xaxis_title=“Target Date”,
yaxis_title=“FA Score”,
plot_bgcolor=‘white’,
legend=LEGEND,
xaxis=X_AXIS_TEMPLATE,
yaxis=Y_AXIS_TEMPLATE)
if events:
fig_fa_score.update_layout(
shapes=[get_vertical_filled_area(segment[0], segment[1], ‘rgb(102, 204, 204)’)
for segment in events])
return fig_fa_score
def get_vertical_filled_area(start: float, end: float, color: str = “blue”) -> dict:
“””Return a plotly vertical shape dict, used to highlight events on figures”””
return dict(type=“rect”,
xref=“x”,
yref=“paper”,
x0=start,
y0=0,
x1=end,
y1=1,
fillcolor=color,
layer=“below”,
line_width=0,
opacity=0.5)

We will finally implement our forecast analysis page, that will loads our dataset, distributes our figures on different columns, …

import pandas as pd
import streamlit as st
from forecasting_studio.forecast_analysis.fig_forecast_analysis import fig_evolution_of_fa
def write() -> None:
st.title(‘Forecast Analysis’)
df = pd.read_csv(‘your_dataset.csv’)
# You can load here some custom events to display
# ex : events = [(‘2019-07-01’, ‘2019-09-01’), (‘2020-07-01’, ‘2020-09-01’)]
events = None
evo_cont1, evo_cont2 = st.beta_columns(2)
evo_cont1.subheader(‘Evolution of Forecast Accuracy’)
fig_evo_fa = fig_evolution_of_fa(df, events)
evo_cont1.plolty_fig(fig_evo_fa)
if __name__ == “__main__”:
write()

Tadam ! Here is our app :

Let’s take a look at the presented figure. Regarding the previous points we discussed, here are the key points of our figure :

  • First, it allows us to spot quickly weeks for which our model is not accurate: December seems to be a complicated month to forecast. The end of our backtest period is also a problem for our model. We need to discuss with the business to understand which effects are ruling those weeks, and adapt the model consequently.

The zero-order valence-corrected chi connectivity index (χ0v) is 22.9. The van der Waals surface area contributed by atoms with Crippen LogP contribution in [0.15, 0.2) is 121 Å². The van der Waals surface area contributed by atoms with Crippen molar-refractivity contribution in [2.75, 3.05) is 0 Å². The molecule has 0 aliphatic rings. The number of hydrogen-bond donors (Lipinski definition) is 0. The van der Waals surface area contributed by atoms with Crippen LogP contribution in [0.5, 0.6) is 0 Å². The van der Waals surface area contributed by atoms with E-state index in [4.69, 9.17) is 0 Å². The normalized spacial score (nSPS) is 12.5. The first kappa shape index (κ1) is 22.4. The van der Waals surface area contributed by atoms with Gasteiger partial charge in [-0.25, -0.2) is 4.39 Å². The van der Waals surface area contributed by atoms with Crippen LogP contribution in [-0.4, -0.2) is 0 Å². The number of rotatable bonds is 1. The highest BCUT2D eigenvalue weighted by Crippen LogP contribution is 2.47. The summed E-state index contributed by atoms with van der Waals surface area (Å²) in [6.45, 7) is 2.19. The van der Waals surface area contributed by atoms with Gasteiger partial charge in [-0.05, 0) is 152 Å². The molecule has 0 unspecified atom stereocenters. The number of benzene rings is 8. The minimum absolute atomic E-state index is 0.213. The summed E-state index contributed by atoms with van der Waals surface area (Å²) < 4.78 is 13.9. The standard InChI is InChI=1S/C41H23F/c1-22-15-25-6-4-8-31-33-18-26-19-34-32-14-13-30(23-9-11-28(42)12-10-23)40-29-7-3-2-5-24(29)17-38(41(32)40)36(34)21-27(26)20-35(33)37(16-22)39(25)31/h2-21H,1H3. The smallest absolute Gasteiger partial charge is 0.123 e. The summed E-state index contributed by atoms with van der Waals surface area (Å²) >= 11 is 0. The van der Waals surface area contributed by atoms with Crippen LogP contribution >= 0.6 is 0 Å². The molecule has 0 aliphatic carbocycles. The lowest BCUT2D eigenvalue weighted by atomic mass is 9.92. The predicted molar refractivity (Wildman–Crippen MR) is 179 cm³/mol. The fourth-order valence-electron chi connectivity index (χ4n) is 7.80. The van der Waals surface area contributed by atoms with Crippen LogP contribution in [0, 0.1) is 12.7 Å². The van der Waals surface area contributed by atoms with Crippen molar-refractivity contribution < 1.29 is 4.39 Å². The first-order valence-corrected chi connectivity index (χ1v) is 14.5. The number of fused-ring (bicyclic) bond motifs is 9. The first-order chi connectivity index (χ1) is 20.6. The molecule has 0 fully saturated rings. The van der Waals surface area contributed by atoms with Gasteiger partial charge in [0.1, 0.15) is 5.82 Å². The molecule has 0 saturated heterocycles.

• The figure has also a parameter called “events”, a list of pair of dates, representing global events, and allowing us to highlight events such as school holidays. We can quickly spot that our worst week is a holiday week. Perhaps some warehouses closed during this period, or customers ordered more than usual to prepare the beginning of the year… Again, business owners can surely add an external eye on those weeks.
  • As you can see that two series are displayed. In our case, it represents the accuracy of our model and Demand Planners’ one on the same period. Regarding the figure, we can see that the worst weeks are also complicated weeks for Demand Planners. The greatest drop in April has been well forecasted by our model. The end of the backtest period seems more complicated for our model, while demand planners’ accuracy seems stable.

Conclusion:

  • EDA is key when evaluating your forecasting model
  • Group all your figures in a unique dashboard allows you to focus on iterations, and thus gain in efficiency
  • The dashboard allows you to focus on key scopes, spot axes of improvement quickly.
  • You have just implemented the core structure of your dashboard, go ahead and add new figures !

Once you have build your visualization tool, it is time to deploy it. Here is a great ressource to share your app : How to deploy and secure your Streamlit App in GCP?

Thanks a lot for reading up to now, do not hesitate to reach out if you have any questions. You can find more about our projects by visiting our blog.

Medium Blog by Artefact.

This article was initially published on Medium.com.